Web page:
Greater occipital nerve blocks may alleviate photophobia brought on by migraines
SPAIN: According to a research study published in the Journal of Neuro-Ophthalmology, greater occipital nerve block reduces migraine-related photophobia as judged by the Utah Photophobia Symptom Impact Scale (UPSIS-12) and the Korean Photophobia Questionnaire (KUMC-8). One of the most unpleasant symptoms experienced by migraine sufferers is photophobia. Up to 80% of migraine sufferers...
SPAIN: According to a research study published in the Journal of Neuro-Ophthalmology, greater occipital nerve block reduces migraine-related photophobia as judged by the Utah Photophobia Symptom Impact Scale (UPSIS-12) and the Korean Photophobia Questionnaire (KUMC-8).
One of the most unpleasant symptoms experienced by migraine sufferers is photophobia. Up to 80% of migraine sufferers experience photophobia, which can occur between attacks. There aren't many studies looking at how migraine medication affects this symptom. The majority of the proposed therapies for photophobia up to this point have been based on case reports or a small amount of research. In order to alleviate this troublesome sensation, new treatments are still required.
The researchers of this study sought to investigate how levels of photophobia associated with migraines were affected by greater occipital nerve (GON) block.
The researchers carried out a prospective observational case-control study. They sought migraine and photophobic patients who visited a headache clinic. Patients who underwent a GON block while adhering to standard clinical practice standards were considered cases. 41 patients were included in the trial, of which 28 (68.3%) were cases and 13 (31.7%) were controls. All patients were assessed during their initial visit (V1) and one week later (V2) using the Hospital Anxiety and Depression Scale, the Migraine Specific Quality of Life Questionnaire, the Utah Photophobia Symptom Impact Scale (UPSIS-12), and the Korean Photophobia Questionnaire (KUMC-8).
Conclusive points of the study:
- At V1, neither the median [p25-p75] score of the UPSIS-12 in cases vs controls (32.0 [21.0-34.0] vs 30.5 [22.0-37.0], P = 0.497) nor the KUMC-8 (6.5 [5.5-7.0] vs 7.0 [6.0-8.0], P = 0.463) showed any discernible differences.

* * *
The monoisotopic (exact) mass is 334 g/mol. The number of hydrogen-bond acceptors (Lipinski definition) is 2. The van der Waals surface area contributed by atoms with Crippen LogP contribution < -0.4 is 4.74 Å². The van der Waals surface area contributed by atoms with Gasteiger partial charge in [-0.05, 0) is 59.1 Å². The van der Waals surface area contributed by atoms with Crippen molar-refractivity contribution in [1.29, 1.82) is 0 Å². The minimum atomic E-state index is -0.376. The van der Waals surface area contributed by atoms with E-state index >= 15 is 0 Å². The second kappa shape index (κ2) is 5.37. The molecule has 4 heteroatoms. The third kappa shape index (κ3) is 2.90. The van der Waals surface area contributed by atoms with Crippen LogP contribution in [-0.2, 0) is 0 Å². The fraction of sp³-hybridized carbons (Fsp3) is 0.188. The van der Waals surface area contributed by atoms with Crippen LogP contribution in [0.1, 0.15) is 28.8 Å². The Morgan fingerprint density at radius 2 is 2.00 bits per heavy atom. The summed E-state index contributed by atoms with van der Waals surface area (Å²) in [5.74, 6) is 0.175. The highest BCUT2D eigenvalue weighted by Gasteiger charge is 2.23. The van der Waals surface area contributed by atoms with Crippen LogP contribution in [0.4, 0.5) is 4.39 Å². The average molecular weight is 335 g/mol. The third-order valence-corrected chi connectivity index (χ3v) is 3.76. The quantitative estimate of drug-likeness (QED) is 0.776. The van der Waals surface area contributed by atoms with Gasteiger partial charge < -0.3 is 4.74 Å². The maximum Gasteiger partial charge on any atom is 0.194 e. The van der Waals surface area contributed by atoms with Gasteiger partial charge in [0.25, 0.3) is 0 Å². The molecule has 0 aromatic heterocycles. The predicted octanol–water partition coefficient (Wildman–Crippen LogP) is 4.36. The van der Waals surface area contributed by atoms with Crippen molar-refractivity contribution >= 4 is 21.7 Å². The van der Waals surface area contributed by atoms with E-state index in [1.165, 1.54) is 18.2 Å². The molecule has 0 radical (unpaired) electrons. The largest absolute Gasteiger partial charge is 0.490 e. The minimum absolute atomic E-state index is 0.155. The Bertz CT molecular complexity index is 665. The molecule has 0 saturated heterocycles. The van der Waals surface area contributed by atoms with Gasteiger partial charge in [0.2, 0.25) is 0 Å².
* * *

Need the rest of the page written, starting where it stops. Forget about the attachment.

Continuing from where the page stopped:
- When compared to the control group, patients saw a significant improvement in UPSIS-12 of 5.5 [8.8 to 1.3] and in KUMC-8 of 0.5 [2.0 to 0] at V2.
- Even though statistical validity was not attained (P = 0.643 and P = 0.122, respectively), migraine patients with aura had higher UPSIS-12 scores at V1 (33.5 [24.5-37.0] vs 26.0 [16.0-35.0]) and showed less improvement at V2 after GON block than migraine patients without aura (4.0 [6.0 to 1.0] vs 8.0 [17.0 to 2.0]).
- The remaining scales showed no appreciable variance.
The greater occipital nerve (GON) block's potential therapeutic value in treating individuals with migraine-related photophobia was examined in this article for the first time. Notably, GON block reduced migraine-related photophobia in treated patients compared to controls, particularly in those with migraine without aura.
The authors came to the conclusion that GON block would be a clinically helpful strategy for treating patients with migraine-related photophobia.
Membrilla, Javier A. MD; de Lorenzo, Íñigo MD; Sánchez-Casado, Lucía MD; Sastre, María MD; Díaz de Terán, Javier MD. Impact of Greater Occipital Nerve Block on Photophobia Levels in Migraine Patients. Journal of Neuro-Ophthalmology: September 2022 - Volume 42 - Issue 3 - p 378-383 doi: 10.1097/WNO.0000000000001541
Dr Kamal Kant Kohli-MBBS, DTCD- a chest specialist with more than 30 years of practice and a flair for writing clinical articles, Dr Kamal Kant Kohli joined Medical Dialogues as a Chief Editor of Medical News. Besides writing articles, as an editor, he proofreads and verifies all the medical content published on Medical Dialogues including those coming from journals, studies,medical conferences,guidelines etc. Before Joining Medical Dialogues, he has served at important positions in the medical industry in India including as the Hony. Secretary of the Delhi Medical Association as well as the chairman of Anti-Quackery Committee in Delhi and worked with other Medical Councils in India. Email: firstname.lastname@example.org. Contact no. 011-43720751